It has been argued that if someone is old enough to die for their country at the age of 18, then they should be allowed to drink alcoholic beverages at that age. The minimum legal drinking age in the United States is 21 (in most states). In the past, the legal drinking age was once a state-to-state consideration. Many legislators who didn't fully appreciate the ramifications of young drinkers or the reasoning behind the legal age requirements were willing to listen to constituents and keep drinking ages between 18 and 21 depending on the alcoholic beverages.
In 1975, many states entertained a younger drinking age for people, and 18-year-olds were allowed to purchase and consume alcoholic beverages legally. While post-prohibition (after 1933) set the minimum drinking age at 21, adoption of the 26th Amendment allowed states in the 1970s to change the drinking ages.
States like Alabama, Colorado, Alaska, and Idaho lowered the ages from 21 to 19. Other states, like Kansas, Louisiana, Maryland, Mississippi, and New York, went as low as 18 for beer and wine consumption. Contrary to popular belief, many state legislators still allow young adults to consume alcoholic beverages. Many of the statues regarding the National Minimum Drinking Age Act of 1984 are focused around the purchase and public consumption of alcoholic beverages.
By 2007, 14 states, including the District of Columbia, prohibited minors from consuming alcoholic beverages outright, although many states allow minors to consume alcoholic beverages for religious practices.
By 1984, when the population of the United States expanded exponentially and more people under the age of 21 were having contact with law enforcement for public intoxication or alcohol-related traffic accidents, Congress passed the National Minimum Drinking Age Act. There was enough substantiated proof available to the public and politicians proving that drinking alcoholic beverages under the age of 21 was not only setting up children for failure, but it was also scientifically proven to cause permanent trauma to the brain.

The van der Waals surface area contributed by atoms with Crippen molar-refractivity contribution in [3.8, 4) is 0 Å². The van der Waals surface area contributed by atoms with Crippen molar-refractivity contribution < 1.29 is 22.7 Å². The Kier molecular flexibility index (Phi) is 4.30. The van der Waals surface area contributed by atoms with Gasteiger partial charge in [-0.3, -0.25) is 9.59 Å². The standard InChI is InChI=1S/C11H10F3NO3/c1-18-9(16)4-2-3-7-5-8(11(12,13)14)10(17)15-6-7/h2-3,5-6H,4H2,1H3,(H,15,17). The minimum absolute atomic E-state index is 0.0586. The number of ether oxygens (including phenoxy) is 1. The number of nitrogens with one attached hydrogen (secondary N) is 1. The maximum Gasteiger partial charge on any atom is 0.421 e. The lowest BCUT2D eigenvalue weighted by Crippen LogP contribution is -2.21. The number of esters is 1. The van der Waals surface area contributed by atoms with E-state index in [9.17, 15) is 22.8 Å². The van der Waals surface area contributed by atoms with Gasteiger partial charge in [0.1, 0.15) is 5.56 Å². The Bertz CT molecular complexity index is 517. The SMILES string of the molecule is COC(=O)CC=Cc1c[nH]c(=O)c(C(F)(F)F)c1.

Interestingly, the United States in only one of four countries that have an age requirement for drinking over the age of 18. Japan has a minimum drinking age of 20, South Korea is 19, and Iceland is 20. Mothers Against Drunk Driving (MADD) has overwhelming statistical evidence that proves a substantial amount of alcohol-related vehicle accidents were due to drunk drivers under the age of 21.
The National Minimum Drinking Age Act, drafted by Senator Frank Lautenberg (D-NJ) passed in Congress. Part of the overall voting power meant federally funded highway contracts would lose money if the state did not pass the law. Any state that did not raise the drinking age to 21 would lose 10% of their federal funding for highways.
The real reason for the national drinking age of 21 isn't because of highway funding. It's because young adult brains are still developing, and before the age of 21, alcohol consumption can drastically change mental development.